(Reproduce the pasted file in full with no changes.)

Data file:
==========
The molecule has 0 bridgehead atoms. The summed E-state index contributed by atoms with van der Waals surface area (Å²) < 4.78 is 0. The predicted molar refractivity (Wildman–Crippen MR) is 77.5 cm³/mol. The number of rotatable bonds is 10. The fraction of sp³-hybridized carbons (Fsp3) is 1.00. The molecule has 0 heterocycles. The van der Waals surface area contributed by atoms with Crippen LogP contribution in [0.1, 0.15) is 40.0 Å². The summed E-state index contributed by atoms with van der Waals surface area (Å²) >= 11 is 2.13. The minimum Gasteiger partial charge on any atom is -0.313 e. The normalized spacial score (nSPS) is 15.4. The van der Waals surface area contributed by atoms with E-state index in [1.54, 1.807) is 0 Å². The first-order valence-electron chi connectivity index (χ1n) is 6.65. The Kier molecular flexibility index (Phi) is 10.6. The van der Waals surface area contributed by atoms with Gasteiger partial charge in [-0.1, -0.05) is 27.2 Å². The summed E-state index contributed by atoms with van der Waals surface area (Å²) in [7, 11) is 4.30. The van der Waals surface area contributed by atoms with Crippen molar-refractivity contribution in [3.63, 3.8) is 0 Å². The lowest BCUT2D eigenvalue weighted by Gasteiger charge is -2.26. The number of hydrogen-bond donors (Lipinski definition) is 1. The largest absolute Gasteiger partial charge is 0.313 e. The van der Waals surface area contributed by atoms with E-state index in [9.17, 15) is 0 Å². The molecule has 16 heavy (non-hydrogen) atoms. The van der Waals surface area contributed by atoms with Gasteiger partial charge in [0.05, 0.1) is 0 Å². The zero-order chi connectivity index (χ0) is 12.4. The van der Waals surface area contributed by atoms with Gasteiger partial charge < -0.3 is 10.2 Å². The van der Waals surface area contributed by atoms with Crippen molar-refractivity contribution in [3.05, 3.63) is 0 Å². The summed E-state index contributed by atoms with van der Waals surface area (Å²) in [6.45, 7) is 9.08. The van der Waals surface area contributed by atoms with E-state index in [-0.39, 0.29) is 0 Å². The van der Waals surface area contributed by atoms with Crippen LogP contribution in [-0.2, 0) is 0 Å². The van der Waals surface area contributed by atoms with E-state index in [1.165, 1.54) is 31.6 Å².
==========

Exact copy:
The molecule has 0 bridgehead atoms. The summed E-state index contributed by atoms with van der Waals surface area (Å²) < 4.78 is 0. The predicted molar refractivity (Wildman–Crippen MR) is 77.5 cm³/mol. The number of rotatable bonds is 10. The fraction of sp³-hybridized carbons (Fsp3) is 1.00. The molecule has 0 heterocycles. The van der Waals surface area contributed by atoms with Crippen LogP contribution in [0.1, 0.15) is 40.0 Å². The summed E-state index contributed by atoms with van der Waals surface area (Å²) >= 11 is 2.13. The minimum Gasteiger partial charge on any atom is -0.313 e. The normalized spacial score (nSPS) is 15.4. The van der Waals surface area contributed by atoms with E-state index in [1.54, 1.807) is 0 Å². The first-order valence-electron chi connectivity index (χ1n) is 6.65. The Kier molecular flexibility index (Phi) is 10.6. The van der Waals surface area contributed by atoms with Gasteiger partial charge in [-0.1, -0.05) is 27.2 Å². The summed E-state index contributed by atoms with van der Waals surface area (Å²) in [7, 11) is 4.30. The van der Waals surface area contributed by atoms with Crippen molar-refractivity contribution in [3.63, 3.8) is 0 Å². The lowest BCUT2D eigenvalue weighted by Gasteiger charge is -2.26. The number of hydrogen-bond donors (Lipinski definition) is 1. The largest absolute Gasteiger partial charge is 0.313 e. The van der Waals surface area contributed by atoms with E-state index in [9.17, 15) is 0 Å². The molecule has 16 heavy (non-hydrogen) atoms. The van der Waals surface area contributed by atoms with Gasteiger partial charge in [0.05, 0.1) is 0 Å². The zero-order chi connectivity index (χ0) is 12.4. The van der Waals surface area contributed by atoms with Gasteiger partial charge < -0.3 is 10.2 Å². The van der Waals surface area contributed by atoms with Crippen molar-refractivity contribution in [3.05, 3.63) is 0 Å². The summed E-state index contributed by atoms with van der Waals surface area (Å²) in [6.45, 7) is 9.08. The van der Waals surface area contributed by atoms with E-state index in [-0.39, 0.29) is 0 Å². The van der Waals surface area contributed by atoms with Crippen LogP contribution in [-0.2, 0) is 0 Å². The van der Waals surface area contributed by atoms with E-state index in [1.165, 1.54) is 31.6 Å².